White Truffle Dinner at Home

This is a combination of two meals, since I bought over a pound of fresh Alba white truffles from Primizie Fine Foods, a fabulous purveyor of high-quality Italian products and seller to most of the top Italian and French restaurants in New York and New Jersey. The best way to have white truffles (and these were top-flight) is simply shaved over something warm. The only exception I make is a dish my wife came up with, which is essentially very finely chopped veal scallopini mixed with olive oil, sea salt, freshly ground pepper, shaved Parmigiana cheese and sauteed pine nuts. With that we had one of the classics, simple scrambled, farm-fresh eggs with white truffle and several pastas. (My preference is ravioli, and in this case we had wild mushroom-stuffed ravioli and a seafood stuffing made of shrimp, scallops, and crab.)

The wines were uniformly brilliant. All of them were decanted two to three hours in advance and kept in a closed decanter until time for consumption. One of the youngest wines remains the 1990 Gaia Barbaresco Sori Tilden, a massive, monumental Barbaresco that, at age 20, is still dark plum/ruby, with an extraordinary nose of rose petals, licorice, tobacco leaf, sweet black cherry and blueberry fruit. It is full-bodied and by far the most concentrated wine of this group, although Bruno Giacosa's 1989 Barolo Rionda di Serralunga Riserva has over-the-top levels of extract and richness. That wine has more earthiness, truffle (a figment of my imagination or actually there?), sweet forest floor, black currant, cherry and subtle camphor and smoke. An enormously full-bodied wine that is still youthful at age 21, this is one of the most monumental Baroli ever made in Italy. In contrast, the 1978 Barolo Rionda di Serralunga Riserva, which I have never tasted fully mature, displays the massiveness but still unbelievably gritty, hard tannins of this vintage. These wines could last for 40-50 years, and resemble some of the top vintages from the late 1950s in terms of their glacial evolution. It is nearly the same color as the 1989, with perhaps more lightening at the edge, but exhibits very distinctive notes of licorice, forest floor, black cherry, herbs and spice in an incredibly perfumed style. A big difference is that the 1989 is seamlessly put together, whereas the 1978 still has a boatload of tannin to resolve.

Bruno Giacosa's fully mature 1985 and 1990 Barbaresco Santo Stefano Red Label Riservaare pure seductiveness.  The 1985 needs to be drunk up, as it has been holding onto life for a number of years now. I have gone through well over a case of it, and it has plenty of amber to its color, and an extraordinary nose of incense, high-class cigar tobacco, roasted herbs, sweet kirsch and spice box. Medium to full-bodied, silky, round, and just luscious, it should be drunk up. The 1990 Barbaresco Santo Stefano Red Label Riserva seems to be a notch or two more alcoholic, with loads of glycerine, a supple, full-bodied mouthfeel, plenty of licorice, black cherry liqueur, and a sweeter, more expansive mouthfeel. It is both a hedonistic and intellectual fruit bomb that has hit full maturity but should stay there another 5-6 years. Also fully mature, and my next to last bottle, unfortunately, is the 1985 Giacomo Conterno Barolo Monfortino. An extraordinary nose of balsamic notes, autumnal vegetation, black cherry liqueur, licorice and spice box is followed by a full-bodied, opulent wine with great acid, wonderful freshness, and an impressive, full-bodied, tactile impression on the palate. It is fully mature but seems capable of lasting at least another 10-15 more years. Lastly, a wine that has always perplexed me, as I keep waiting for more magic to appear, is the 1990 Giacomo Conterno Barolo Monfortino. The color is lighter than the 1985, the wine always a bit more angular and less intensely concentrated, but I get the sense that there is lots lurking underneath the surface. At age 20, it is still not close to maturity. I have high hopes it will improve in quality for at least another decade or more, but I don't ever see it attaining the greatness of the 1985.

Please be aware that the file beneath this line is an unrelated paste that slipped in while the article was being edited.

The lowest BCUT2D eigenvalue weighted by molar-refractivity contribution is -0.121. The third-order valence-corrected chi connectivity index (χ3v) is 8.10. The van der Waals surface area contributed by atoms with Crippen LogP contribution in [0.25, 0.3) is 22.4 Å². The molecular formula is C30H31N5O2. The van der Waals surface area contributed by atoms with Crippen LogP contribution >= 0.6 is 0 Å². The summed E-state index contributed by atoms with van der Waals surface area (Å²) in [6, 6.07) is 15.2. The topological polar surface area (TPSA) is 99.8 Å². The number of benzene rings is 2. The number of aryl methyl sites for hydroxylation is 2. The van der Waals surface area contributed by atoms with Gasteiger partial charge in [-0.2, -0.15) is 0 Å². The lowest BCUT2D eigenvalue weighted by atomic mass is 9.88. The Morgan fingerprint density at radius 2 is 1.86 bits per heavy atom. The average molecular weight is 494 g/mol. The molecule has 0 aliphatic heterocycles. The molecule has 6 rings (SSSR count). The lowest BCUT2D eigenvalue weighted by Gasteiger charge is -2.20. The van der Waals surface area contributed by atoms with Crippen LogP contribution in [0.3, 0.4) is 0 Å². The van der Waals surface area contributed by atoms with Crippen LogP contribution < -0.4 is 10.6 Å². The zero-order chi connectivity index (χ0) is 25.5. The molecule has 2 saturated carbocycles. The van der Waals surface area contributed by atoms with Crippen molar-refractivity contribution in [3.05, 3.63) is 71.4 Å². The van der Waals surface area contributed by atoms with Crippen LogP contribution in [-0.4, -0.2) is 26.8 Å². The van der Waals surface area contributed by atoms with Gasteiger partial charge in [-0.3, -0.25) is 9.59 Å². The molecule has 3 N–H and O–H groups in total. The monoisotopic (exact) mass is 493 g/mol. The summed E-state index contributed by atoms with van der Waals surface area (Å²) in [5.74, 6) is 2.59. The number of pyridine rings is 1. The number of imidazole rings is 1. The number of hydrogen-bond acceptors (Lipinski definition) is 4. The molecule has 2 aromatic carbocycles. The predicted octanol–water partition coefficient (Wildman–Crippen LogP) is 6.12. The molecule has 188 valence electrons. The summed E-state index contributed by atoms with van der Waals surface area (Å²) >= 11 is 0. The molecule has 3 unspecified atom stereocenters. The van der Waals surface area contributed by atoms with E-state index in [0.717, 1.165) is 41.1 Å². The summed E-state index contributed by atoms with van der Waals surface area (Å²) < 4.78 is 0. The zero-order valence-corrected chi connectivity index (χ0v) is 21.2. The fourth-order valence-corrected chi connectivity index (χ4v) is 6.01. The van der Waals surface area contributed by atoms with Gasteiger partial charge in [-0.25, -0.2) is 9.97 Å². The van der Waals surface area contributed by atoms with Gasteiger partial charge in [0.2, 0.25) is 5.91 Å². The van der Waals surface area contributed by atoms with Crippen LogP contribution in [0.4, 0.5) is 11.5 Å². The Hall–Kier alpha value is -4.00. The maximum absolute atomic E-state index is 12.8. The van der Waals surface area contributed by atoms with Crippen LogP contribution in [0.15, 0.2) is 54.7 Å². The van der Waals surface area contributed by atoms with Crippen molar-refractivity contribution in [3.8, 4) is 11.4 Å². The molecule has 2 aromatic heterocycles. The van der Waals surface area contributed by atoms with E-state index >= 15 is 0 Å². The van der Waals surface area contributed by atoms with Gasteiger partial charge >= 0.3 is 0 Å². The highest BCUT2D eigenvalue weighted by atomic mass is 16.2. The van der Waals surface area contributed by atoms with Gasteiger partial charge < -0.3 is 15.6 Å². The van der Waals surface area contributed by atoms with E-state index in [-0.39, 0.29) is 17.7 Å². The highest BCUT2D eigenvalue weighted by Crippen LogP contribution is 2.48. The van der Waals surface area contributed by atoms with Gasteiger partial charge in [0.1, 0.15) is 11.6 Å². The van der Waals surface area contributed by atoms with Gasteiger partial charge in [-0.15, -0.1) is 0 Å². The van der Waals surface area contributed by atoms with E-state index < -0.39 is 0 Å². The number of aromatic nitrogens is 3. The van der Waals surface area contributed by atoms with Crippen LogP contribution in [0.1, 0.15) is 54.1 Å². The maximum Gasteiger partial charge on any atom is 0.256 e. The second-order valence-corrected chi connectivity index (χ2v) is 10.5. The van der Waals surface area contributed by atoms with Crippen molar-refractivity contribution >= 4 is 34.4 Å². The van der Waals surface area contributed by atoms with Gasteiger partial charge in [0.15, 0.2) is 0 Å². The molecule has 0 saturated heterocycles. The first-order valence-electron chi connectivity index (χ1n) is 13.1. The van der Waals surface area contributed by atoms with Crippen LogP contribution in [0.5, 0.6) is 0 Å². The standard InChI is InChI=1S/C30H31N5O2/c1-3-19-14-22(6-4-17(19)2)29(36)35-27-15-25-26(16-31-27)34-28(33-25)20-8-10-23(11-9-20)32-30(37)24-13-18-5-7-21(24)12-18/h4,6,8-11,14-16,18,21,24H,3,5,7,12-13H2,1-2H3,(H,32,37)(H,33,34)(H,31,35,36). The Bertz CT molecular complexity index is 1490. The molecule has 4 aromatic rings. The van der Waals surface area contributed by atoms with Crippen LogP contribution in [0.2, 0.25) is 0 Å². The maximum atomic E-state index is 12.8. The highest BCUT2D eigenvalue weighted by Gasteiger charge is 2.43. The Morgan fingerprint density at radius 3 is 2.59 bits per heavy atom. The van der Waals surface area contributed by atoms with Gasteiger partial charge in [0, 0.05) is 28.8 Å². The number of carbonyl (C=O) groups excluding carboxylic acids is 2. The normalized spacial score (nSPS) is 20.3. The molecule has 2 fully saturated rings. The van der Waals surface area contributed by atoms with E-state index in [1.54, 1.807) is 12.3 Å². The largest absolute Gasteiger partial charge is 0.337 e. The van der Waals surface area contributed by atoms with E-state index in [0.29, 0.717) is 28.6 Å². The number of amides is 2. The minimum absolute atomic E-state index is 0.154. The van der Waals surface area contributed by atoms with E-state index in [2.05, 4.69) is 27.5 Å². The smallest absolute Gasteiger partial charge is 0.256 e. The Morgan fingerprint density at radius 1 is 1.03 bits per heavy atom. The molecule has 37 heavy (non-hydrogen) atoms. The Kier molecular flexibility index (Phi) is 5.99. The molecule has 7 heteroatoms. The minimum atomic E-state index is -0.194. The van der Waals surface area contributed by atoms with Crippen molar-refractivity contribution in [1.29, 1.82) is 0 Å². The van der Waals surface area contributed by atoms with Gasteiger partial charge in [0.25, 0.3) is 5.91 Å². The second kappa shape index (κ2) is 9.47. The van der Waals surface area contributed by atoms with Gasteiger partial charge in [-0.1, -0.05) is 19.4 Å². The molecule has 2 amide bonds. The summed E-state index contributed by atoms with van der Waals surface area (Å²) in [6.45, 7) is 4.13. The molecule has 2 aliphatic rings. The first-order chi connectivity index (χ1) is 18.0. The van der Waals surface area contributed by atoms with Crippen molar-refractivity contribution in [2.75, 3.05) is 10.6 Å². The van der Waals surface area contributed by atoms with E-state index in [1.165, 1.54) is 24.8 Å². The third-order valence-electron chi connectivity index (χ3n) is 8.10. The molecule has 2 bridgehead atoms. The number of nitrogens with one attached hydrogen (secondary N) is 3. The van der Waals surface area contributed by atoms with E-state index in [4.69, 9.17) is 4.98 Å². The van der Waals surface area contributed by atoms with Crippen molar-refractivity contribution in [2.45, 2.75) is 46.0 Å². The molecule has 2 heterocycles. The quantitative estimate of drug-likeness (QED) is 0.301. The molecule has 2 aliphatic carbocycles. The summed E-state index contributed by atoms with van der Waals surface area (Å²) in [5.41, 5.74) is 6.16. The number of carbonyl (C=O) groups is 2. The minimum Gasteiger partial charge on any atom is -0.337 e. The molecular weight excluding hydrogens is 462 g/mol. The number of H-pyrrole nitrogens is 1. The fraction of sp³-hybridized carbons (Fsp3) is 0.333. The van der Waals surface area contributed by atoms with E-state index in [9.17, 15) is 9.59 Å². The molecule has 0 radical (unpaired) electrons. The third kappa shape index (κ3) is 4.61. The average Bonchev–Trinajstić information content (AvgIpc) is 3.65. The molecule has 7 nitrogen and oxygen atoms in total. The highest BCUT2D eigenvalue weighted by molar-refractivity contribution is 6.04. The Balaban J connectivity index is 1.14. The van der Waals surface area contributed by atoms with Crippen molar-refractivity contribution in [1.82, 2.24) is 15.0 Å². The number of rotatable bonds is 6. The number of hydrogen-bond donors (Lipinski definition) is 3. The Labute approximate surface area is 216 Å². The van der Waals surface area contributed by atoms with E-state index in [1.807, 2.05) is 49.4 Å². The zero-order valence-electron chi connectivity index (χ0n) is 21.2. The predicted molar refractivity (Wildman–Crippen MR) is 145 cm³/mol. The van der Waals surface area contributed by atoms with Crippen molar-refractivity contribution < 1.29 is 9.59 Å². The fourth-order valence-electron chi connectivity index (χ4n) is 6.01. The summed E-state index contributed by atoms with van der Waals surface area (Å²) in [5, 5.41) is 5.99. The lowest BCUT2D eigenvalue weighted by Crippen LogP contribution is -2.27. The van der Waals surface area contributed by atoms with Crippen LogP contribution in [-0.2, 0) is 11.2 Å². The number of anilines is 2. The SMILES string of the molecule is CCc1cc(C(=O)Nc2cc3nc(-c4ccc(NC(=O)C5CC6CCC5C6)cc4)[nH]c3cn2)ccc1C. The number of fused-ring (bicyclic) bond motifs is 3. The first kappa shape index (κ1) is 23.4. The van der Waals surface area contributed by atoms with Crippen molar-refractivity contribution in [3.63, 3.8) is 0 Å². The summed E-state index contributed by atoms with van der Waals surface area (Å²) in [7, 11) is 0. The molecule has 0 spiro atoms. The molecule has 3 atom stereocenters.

Given the cost of white truffles, their rarity, and how special they can be (they're not for everybody, but once you're addicted to them, it's a life-long obsession), it was worth raiding my private collection of great Baroli and Barbaresco for these two special meals.

More articles from this author